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Demystifying the Scholarly Journal - 12/3/2014 -


Demystifying the Scholarly Journal

Hereís why (and how) your organizationís scholarly journal and other publications should forge a deeper, more collaborative partnership.

By Rachel Detwiler

Scholarly publications should serve as a hallmark of organizational excellence, establish a groupís thought leadership in the community and live in perpetuity in "the literature.Ē But how can a scholarly journal truly benefit your associationís communications team?

Attendees to the Association Media & Publishing Chicago Conference on November 18 at the American Dental Association had the opportunity to delve into numerous ways to forge relationships and collaborations between association journal teams and their membership publication or communications counterparts.

Nan Hallock, director of publishing for the Society for Laboratory Automation and Screening, and Mary Beth Schaeffer, managing editor for the Annals of Internal Medicine, led a discussion of what makes peer-reviewed journals different from membership publications and shared examples of how the twain can meet.

Hallock opened the session by asking the audience to name two ways in which their associationsí scholarly journals contribute to the success of the member publications, and two ways in which their member publications contribute to the success of our journals. For most attendees, these questions elicited more head scratching than solid answers.

To help out, Hallock outlined how scholarly journals differ from member publications and even conference presentations:

  • Authors are not paid ó in some cases, the authors actually pay the association to publish their work.
  • There is an established, formal process for submitting and evaluating manuscripts.
  • Manuscripts must be original and previously unpublished.
  • Manuscripts are rigorously peer reviewed.
  • Peer review relies heavily on the involvement of volunteer members rather than paid staff.
  • The association staff manages the process and the business of publishing.

Schaeffer then described the peer-review process at Annals of Internal Medicine:

  • The author submits a manuscript to the journal.
  • The editor screens the manuscript for appropriateness.
  • The editor solicits three external peer reviewers, who evaluate the manuscript for originality, timeliness, appeal to the journalís readership, and experimental methodology. Each reviewer recommends whether to reject, ask for revisions, or accept as is.
  • The editors discuss the reviews in weekly meetings.
  • A manuscript may be returned to the author for revision more than once. However, if the revisions continue to be unsatisfactory, a manuscript may be rejected.

Reviewersí feedback is constructive and specific, Hallock says. Authors are required to respond to their comments, but are not required to agree with all of them.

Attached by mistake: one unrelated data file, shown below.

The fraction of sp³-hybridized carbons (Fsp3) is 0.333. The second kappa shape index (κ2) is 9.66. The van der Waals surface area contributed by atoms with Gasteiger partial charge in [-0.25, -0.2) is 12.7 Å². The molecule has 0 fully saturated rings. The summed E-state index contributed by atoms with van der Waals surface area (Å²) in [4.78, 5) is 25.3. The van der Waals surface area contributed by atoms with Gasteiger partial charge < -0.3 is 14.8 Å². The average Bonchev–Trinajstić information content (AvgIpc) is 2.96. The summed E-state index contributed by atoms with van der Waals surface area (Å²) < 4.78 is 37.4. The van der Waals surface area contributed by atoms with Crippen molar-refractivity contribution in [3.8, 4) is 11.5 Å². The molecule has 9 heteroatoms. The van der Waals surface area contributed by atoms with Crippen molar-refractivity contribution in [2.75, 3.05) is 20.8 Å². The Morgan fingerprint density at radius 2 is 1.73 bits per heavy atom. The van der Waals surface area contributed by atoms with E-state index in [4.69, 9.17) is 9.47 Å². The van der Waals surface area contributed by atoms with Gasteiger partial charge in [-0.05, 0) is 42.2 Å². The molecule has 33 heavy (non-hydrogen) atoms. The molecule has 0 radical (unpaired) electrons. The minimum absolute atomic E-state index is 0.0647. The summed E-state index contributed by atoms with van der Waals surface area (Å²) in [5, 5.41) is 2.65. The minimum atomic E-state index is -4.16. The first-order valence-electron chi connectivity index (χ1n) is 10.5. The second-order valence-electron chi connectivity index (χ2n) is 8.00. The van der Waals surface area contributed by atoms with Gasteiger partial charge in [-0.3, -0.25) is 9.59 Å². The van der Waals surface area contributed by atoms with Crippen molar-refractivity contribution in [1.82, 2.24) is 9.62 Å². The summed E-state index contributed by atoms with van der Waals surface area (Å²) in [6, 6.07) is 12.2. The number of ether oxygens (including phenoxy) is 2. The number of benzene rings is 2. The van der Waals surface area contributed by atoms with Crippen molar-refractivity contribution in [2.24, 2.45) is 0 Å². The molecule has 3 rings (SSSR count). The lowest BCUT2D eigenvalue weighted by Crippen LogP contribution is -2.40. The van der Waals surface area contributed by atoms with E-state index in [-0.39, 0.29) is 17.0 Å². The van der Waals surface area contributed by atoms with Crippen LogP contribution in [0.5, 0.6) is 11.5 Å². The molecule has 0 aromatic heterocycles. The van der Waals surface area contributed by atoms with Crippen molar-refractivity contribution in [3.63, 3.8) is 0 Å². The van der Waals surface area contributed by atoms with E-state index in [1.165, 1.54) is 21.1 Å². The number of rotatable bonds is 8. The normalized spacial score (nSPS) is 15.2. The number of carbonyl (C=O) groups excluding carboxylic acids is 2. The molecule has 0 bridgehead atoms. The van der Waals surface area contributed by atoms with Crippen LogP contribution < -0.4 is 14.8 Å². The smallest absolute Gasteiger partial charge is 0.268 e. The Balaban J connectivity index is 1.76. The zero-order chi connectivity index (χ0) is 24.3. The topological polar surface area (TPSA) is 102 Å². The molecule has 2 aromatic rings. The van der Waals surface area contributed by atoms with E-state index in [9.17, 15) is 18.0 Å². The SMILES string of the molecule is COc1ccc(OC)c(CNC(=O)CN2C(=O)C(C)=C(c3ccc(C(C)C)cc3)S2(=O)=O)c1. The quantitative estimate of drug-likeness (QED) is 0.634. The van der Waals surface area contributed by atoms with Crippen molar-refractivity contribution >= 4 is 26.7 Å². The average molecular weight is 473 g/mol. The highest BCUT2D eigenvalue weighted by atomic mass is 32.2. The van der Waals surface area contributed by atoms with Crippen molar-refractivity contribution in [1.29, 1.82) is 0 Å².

Schaeffer notes that scholarly journals directly fulfill the mission of the organization. To do so, they must have editorial independence. At Annals of Internal Medicine, this means that advocacy items from the association must undergo the same process of peer review as technical manuscripts. This in depth, formalized review is crucial because journals may be more widely known than the organizations that publish them, and they live in perpetuity because they are indexed and archived in databases.

Perhaps the most widely used measure of a journalís quality is the impact factor, which is announced each June by Thomson Reuters. Schaeffer used the example of Annals of Internal Medicineís impact factor for 2013:

  • Annals of Internal Medicine published a total of 327 citable papers in 2011 and 2012. (A citable paper is one that has at least 20 references.)
  • Of these, the papers that were cited received a total of 5,266 citations in 2013.
  • Impact factor = 5266/327 = 16.104
Within an association, the journal publishing team and the member publications team may be divided by a lack of understanding of each otherís work, as well as a lack of communication. However, Hallock maintains that they can be compatible partners; after all, both teams want to present the same association or society in the best way possible. In addition, they have the same mission and the same readership.

An association journalís high-quality, scientific content benefits the societyís members, explains Schaeffer, by reinforcing the societyís credibility, making headlines, guiding the editorial direction, providing fodder for the societyís social media, and feeding the editorial content.

An often overlooked strategy, however, is how member publications can assist journals in this effort, notes Hallock. For example, they can:

  • Showcase achievements by writing about them.
  • Reinforce the credibility, value, and success of the journals.
  • Enhance engagement with the journal through online viewership, manuscript submissions, citations, and subscriptions.
  • Cross-promote journal papers, such as by profiling authors on the website.

Journal papers may be picked up on social media, adds Schaeffer. In addition, journal content may be repurposed for other media, such as videos for the website.

The bottom line, say Hallock and Schaeffer, is that an associationís member publication and journal teams should seek opportunities to work together, focusing on ways to leverage scholarly publishing content in member communications.

Rachel Detwiler is editor in chief at Precast/Prestressed Concrete Institute. Association Media & Publishing sincerely thanks her for covering this session at the AM&P Chicago Conference for our members who were unable to attend.


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